Reading Laudato Si was like falling in love. For my husband and me, it brought back memories of the exciting early mornings of twelve years ago. Newly enraptured with Catholic teaching, we would rise early with a pot of coffee and our books – him with the Catechism of the Catholic Church and me with conversion stories and documents – and read. We would interrupt each other with questions and comments and check Bible verses and history books for accuracy. Our hearts burned within us, full of the ardor of new love. We were both exhilarated and a tad fearful over the intense emotions and the direction we knew we must follow. So it was last month when we began our pope’s encyclical. The theology is profound, the science clear, the passion contagious, and the summon to change certain. Love again. How should we then live?
Pope Francis is a pastor concerned about his people, those of us lucky enough to read his words in a book or on a computer, and especially those terribly poor that make up the majority of the planet’s population. They are the ones who suffer first and worst from this “throwaway culture” where sin has broken harmony and where there is pervading disrespect for God, humanity, and His gift of our earth. We agreed that our children should know what their papa wrote, should begin to consider their own lives as lovers of Jesus and others, and should imagine possibilities for their young responsibilities. We had to pass on our devotion. As we pored over every word, we began to highlight sentences to share with the kids for morning prayers.
Most mornings, we gather together after chores and breakfast to pray for the Fourteen P’s, a list of requests that, over the years, we’ve managed to finagle all beginning with “P” (pope, president, priest, papa, pets, etc.). I also read something: perhaps a passage of Scripture or prayer to memorize, sometimes a saint’s biography or section of the children’s catechism. Now, it is short, child-sized teachings from Laudato Si.
“Nature is a book in which God speaks to us and grants us glimpses of His beauty and goodness” (from the introduction). Asking them to “read God’s book of nature” quickly turned to prickly questions about the goodness and beauty of a nasty lake leech that recently tormented our toddler and the distressing death of one of our goat babies. What does God want us to know of Him as we live and play and weep in our woods and small hobby farm? Since my husband and I had already read it, we could point out later sentences on functioning ecosystems requiring fungi, worms, and microorganisms and Pope Francis’ reminder that all creatures give glory to God their own way. So we take care of each other, we take care of baby goats, and we take care of the earth because we are precious gifts together.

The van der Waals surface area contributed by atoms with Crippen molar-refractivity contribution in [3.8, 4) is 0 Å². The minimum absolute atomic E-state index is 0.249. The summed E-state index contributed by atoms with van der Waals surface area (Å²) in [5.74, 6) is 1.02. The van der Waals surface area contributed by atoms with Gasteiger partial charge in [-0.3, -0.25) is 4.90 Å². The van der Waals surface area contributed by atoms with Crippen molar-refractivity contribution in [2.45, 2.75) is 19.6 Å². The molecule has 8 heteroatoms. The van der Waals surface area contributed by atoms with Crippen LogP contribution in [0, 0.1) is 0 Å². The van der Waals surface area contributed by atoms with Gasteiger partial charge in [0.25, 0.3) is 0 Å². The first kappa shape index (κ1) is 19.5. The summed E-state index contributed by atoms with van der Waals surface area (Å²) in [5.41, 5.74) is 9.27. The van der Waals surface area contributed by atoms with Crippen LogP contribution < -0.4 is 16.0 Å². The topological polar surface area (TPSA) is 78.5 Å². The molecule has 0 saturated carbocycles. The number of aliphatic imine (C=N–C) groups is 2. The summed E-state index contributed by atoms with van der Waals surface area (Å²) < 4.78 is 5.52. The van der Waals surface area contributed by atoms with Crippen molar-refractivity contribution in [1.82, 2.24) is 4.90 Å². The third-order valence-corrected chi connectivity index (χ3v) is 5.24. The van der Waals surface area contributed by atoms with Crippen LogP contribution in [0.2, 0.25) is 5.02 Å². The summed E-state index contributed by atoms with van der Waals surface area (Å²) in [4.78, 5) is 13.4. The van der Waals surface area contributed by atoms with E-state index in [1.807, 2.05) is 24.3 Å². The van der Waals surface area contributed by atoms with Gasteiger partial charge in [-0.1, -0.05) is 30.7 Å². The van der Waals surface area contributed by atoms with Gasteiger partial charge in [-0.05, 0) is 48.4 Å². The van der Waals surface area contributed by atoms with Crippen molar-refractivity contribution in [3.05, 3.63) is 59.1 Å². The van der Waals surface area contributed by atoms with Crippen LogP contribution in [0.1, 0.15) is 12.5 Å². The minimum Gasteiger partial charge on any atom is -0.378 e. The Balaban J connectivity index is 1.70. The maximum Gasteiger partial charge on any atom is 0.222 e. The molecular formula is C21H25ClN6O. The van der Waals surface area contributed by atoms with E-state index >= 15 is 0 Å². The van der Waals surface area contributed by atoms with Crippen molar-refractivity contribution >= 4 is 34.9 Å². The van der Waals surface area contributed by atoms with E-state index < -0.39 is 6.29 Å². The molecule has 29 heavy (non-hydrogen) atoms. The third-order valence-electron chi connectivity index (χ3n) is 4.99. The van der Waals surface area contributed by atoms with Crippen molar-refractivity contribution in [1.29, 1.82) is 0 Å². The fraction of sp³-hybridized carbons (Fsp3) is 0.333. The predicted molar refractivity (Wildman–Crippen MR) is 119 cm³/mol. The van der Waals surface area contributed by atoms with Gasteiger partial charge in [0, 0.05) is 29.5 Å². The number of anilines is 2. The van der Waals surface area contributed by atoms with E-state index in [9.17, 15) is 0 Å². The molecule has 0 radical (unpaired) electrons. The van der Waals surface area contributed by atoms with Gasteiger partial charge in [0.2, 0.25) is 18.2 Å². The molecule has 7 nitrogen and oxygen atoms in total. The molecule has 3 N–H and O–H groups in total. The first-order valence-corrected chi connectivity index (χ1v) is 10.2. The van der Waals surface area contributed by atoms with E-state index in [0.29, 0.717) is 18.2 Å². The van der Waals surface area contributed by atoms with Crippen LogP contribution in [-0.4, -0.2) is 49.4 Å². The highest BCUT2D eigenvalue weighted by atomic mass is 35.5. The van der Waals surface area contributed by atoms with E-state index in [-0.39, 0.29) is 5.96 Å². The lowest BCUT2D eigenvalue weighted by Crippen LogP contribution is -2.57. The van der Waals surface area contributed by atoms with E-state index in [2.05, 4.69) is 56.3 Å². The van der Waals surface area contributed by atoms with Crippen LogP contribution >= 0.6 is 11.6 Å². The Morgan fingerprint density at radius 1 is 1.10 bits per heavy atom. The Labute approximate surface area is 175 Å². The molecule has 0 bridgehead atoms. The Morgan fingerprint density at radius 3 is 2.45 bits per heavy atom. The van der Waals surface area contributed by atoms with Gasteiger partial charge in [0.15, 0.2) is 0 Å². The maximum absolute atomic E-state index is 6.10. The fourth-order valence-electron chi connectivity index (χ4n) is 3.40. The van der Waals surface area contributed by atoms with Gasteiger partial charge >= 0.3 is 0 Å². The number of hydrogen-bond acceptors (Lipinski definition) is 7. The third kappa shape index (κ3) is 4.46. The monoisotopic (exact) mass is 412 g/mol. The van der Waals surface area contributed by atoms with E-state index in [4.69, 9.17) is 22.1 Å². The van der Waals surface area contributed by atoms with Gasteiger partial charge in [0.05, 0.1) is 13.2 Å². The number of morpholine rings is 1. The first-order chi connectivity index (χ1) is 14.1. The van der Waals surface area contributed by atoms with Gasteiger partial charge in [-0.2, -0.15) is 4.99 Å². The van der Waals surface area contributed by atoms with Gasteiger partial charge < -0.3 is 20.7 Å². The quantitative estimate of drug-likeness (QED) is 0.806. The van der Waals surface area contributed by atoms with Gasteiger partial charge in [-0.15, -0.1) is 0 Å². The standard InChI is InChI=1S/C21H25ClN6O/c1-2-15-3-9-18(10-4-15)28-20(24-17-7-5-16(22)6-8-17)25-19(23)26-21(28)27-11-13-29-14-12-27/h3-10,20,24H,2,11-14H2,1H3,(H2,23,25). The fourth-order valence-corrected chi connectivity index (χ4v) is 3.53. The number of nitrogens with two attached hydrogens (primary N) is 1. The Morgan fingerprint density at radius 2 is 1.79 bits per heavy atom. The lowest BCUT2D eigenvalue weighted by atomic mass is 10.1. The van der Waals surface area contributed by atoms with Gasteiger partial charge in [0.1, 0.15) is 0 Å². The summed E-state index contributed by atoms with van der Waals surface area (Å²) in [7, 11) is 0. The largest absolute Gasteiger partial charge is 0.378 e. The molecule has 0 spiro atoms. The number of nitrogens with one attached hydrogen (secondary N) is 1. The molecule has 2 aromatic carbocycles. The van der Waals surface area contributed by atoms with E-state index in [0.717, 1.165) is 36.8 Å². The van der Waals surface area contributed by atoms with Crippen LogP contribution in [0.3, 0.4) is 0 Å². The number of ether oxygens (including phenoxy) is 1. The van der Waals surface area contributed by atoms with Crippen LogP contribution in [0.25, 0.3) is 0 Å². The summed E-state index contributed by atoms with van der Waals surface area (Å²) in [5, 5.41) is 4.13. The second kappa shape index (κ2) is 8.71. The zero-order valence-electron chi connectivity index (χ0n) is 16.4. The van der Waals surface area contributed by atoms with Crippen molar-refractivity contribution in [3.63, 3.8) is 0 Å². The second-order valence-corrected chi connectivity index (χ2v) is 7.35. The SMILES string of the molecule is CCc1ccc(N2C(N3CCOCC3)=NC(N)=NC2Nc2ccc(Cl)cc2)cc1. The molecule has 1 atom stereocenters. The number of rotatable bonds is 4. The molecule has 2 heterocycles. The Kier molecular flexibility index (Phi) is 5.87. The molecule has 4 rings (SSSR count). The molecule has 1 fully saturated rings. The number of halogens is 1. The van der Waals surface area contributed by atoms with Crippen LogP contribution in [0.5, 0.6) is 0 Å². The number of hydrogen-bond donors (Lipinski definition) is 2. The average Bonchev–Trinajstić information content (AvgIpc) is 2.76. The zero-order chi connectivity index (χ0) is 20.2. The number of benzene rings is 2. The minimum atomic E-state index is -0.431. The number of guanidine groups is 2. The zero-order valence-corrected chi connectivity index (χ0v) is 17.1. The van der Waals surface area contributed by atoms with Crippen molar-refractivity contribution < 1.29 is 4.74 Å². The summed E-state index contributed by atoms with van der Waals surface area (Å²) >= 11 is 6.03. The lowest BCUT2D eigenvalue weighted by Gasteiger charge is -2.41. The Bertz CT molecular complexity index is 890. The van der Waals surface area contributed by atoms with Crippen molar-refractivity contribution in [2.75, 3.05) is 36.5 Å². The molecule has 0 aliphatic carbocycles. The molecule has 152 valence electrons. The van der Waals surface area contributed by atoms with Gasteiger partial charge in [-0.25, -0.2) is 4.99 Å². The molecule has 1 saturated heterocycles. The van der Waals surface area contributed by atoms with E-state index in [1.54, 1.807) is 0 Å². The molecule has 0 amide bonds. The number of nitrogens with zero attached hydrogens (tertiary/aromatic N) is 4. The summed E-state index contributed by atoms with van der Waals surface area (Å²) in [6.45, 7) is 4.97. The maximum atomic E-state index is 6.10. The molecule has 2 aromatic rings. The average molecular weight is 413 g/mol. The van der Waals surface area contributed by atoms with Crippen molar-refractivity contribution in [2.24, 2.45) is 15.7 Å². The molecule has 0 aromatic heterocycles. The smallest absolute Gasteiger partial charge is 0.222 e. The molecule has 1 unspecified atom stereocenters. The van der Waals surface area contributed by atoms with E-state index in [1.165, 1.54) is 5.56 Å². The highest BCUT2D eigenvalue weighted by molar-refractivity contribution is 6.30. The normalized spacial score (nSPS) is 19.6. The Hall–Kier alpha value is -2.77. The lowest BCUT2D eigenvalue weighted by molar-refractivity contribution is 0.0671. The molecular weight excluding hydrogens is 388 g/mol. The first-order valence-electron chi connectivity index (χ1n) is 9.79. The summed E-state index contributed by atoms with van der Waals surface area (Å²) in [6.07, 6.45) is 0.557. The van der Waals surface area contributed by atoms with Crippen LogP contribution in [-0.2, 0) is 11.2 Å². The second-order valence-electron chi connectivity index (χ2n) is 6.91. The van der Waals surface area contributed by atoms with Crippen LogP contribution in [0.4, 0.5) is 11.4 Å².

We told them that Pope Francis wrote about pollution and called the Amazon and Congo River basins, “the lungs of our planet (from chapter one).” This led to a little science lesson about photosynthesis, our own lungs, and what a marvelous analogy that is. He also wrote about mental pollution and how digital omnipresence can stop people from living wisely, thinking deeply, and loving generously by shielding us from direct contact with real relationships. One of God’s attributes is omnipresence and it is disconcerting to see it used with such a dead word as “digital.” But omnipresent it is. The children were surprisingly passionate in their vows not to ask to play on my device so often. We narrowed their austere plans down to set times and they promised to allow a younger sibling to watch, presumably to remain relational.
Robert Frost penned, “We love the things we love for what they are” and we love our Church for being the teaching authority set in place by Our Lord (John 16:13). We willingly, happily place ourselves and our children under that Truth and boldly change our lives. It is a love like no other.